I suppose the professional development presenters may have wondered why I kept working on my hand turkey throughout the entire session. They may have thought I’d tuned them out. I hadn’t. I was listening. What they had to say was actually quite helpful. I processed it all as I added more and more detail to my turkey—let’s hope the facilitators thought I was sketchnoting. One thing just kept leading to another until I realized that the words on the tail feathers represented more than things I was simply proud of. This is the work of my hands, I mused, as I wrote and drew with one hand inside the outline of the other. Each thing I’ve listed is an opportunity, a piece of life’s work given to me.

—Gifts. 

Pride wasn’t the appropriate sentiment. Not even close.

I draped my turkey in a banner bearing the word “Gratitude.”

Isn’t that where the personal and professional roads should converge, anyway? Or the point of origin from which they radiate?

It is for me.

It is from this crossroads of gratitude that I wish you professional and personal joy, in all the work of your hands.

Happy Thanksgiving.

Snow day GIF documentary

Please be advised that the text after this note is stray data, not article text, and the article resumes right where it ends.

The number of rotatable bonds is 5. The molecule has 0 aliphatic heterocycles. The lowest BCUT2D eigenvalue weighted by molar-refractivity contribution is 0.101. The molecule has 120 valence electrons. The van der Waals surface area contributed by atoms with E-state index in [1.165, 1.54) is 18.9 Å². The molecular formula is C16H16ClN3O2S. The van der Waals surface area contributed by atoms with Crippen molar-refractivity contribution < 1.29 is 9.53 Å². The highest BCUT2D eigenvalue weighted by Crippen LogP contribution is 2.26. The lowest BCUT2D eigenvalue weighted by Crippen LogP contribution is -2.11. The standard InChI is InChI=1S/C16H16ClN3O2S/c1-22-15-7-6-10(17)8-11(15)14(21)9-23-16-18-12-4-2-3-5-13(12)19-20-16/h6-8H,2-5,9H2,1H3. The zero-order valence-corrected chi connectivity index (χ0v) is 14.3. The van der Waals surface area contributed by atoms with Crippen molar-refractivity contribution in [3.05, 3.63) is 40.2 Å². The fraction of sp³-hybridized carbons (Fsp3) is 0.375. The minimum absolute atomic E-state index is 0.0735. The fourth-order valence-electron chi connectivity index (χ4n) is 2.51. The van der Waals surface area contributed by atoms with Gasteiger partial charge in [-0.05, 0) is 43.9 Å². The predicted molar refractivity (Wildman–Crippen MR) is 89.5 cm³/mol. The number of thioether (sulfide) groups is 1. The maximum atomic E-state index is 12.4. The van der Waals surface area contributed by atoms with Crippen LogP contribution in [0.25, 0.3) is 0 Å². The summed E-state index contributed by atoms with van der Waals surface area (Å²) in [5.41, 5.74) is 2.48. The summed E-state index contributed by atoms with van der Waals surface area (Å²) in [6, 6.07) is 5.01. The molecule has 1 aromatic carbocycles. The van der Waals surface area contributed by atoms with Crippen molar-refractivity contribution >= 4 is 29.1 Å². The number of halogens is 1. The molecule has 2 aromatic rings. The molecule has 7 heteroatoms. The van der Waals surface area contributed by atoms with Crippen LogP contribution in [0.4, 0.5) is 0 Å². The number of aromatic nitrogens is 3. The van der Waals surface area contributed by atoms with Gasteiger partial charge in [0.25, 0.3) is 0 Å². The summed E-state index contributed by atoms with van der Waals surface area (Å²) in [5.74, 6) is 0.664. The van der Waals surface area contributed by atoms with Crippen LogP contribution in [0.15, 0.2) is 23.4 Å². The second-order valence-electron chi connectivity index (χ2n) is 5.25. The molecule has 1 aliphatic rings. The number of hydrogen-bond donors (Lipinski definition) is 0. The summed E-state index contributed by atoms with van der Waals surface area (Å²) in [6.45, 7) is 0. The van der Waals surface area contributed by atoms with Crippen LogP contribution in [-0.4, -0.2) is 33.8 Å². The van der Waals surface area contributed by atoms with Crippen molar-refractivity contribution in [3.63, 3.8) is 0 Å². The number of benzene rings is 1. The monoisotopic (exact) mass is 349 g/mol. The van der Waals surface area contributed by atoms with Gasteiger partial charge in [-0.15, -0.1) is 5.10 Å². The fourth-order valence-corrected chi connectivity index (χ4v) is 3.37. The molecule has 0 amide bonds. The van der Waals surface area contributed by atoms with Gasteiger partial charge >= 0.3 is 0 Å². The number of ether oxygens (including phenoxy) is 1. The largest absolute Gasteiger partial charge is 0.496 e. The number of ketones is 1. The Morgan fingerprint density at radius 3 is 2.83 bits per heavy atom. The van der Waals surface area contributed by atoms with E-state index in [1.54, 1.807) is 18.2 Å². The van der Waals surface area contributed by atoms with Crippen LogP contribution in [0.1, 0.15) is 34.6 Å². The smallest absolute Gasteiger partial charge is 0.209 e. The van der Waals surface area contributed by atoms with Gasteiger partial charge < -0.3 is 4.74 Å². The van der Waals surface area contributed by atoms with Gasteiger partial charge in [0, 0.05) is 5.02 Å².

If you work in education—in central North Carolina, anyway— you know that the merest rumor of snowflakes sends people into a frenzy. Mostly because 1) We must go buy bread and water in vast quantities, or at least the necessary ingredients to make big pots of chili; and 2) We want to be home quickly, because we really don’t know how to drive in this stuff.

Just to be safe, systems dismiss early, sometimes before any flakes fall.

Such was the case yesterday. The masses went home to stay glued to weather reports and social media, all the while asking: When will the snow start? How much will we get?

And the question of all questions: WILL SCHOOL BE CANCELED TOMORROW?

So, as a few flakes dropped in various areas, but not in others, as the evening wore on, the waiting intensified.

I amused myself by reading tweets to the school district about when a decision would be made about school closings. Many had GIFS such as these:

Dumbledore.gif

tenor.gif

Those, by the way, were sent by staff. Not students!

Then the announcement came: There were, in fact, enough snowflakes to cancel school today!

Someone tweeted this as the parent reaction across the district:

John Ritter.gif

Poor parents! And poor John Ritter, for that matter . . . is anyone else out there astonished that this will make fifteen years since he died?

By and large, however, there were hundreds of celebratory tweets from students with variations of GIFs such as this:

Peanuts

Many of those tweets said something like: “THANK YOU! You saved me and my grades!”

Okay . . . that really begs more investigation as to exactly how one snow day can save a GPA . . . and why grades are the whole emphasis of education . . .

Then there was this cheery admonishment from the school system: “Everyone stay safe! Kids, don’t forget to read!”